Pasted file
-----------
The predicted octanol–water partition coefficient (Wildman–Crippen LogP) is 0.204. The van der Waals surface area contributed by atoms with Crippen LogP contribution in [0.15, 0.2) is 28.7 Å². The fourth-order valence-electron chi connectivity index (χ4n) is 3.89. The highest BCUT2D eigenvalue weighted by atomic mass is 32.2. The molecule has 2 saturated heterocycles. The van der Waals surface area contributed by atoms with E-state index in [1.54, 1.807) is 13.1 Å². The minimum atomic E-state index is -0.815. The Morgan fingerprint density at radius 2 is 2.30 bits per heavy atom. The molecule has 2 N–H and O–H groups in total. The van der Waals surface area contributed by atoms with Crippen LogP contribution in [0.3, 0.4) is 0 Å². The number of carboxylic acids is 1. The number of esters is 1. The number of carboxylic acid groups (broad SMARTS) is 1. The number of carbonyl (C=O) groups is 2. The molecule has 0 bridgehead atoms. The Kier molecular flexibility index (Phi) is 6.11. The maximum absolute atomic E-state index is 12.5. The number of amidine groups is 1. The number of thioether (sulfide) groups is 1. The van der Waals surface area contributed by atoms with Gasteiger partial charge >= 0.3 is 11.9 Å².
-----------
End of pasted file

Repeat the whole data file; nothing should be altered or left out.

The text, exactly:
The predicted octanol–water partition coefficient (Wildman–Crippen LogP) is 0.204. The van der Waals surface area contributed by atoms with Crippen LogP contribution in [0.15, 0.2) is 28.7 Å². The fourth-order valence-electron chi connectivity index (χ4n) is 3.89. The highest BCUT2D eigenvalue weighted by atomic mass is 32.2. The molecule has 2 saturated heterocycles. The van der Waals surface area contributed by atoms with E-state index in [1.54, 1.807) is 13.1 Å². The minimum atomic E-state index is -0.815. The Morgan fingerprint density at radius 2 is 2.30 bits per heavy atom. The molecule has 2 N–H and O–H groups in total. The van der Waals surface area contributed by atoms with Crippen LogP contribution in [0.3, 0.4) is 0 Å². The number of carboxylic acids is 1. The number of esters is 1. The number of carboxylic acid groups (broad SMARTS) is 1. The number of carbonyl (C=O) groups is 2. The molecule has 0 bridgehead atoms. The Kier molecular flexibility index (Phi) is 6.11. The maximum absolute atomic E-state index is 12.5. The number of amidine groups is 1. The number of thioether (sulfide) groups is 1. The van der Waals surface area contributed by atoms with Gasteiger partial charge >= 0.3 is 11.9 Å².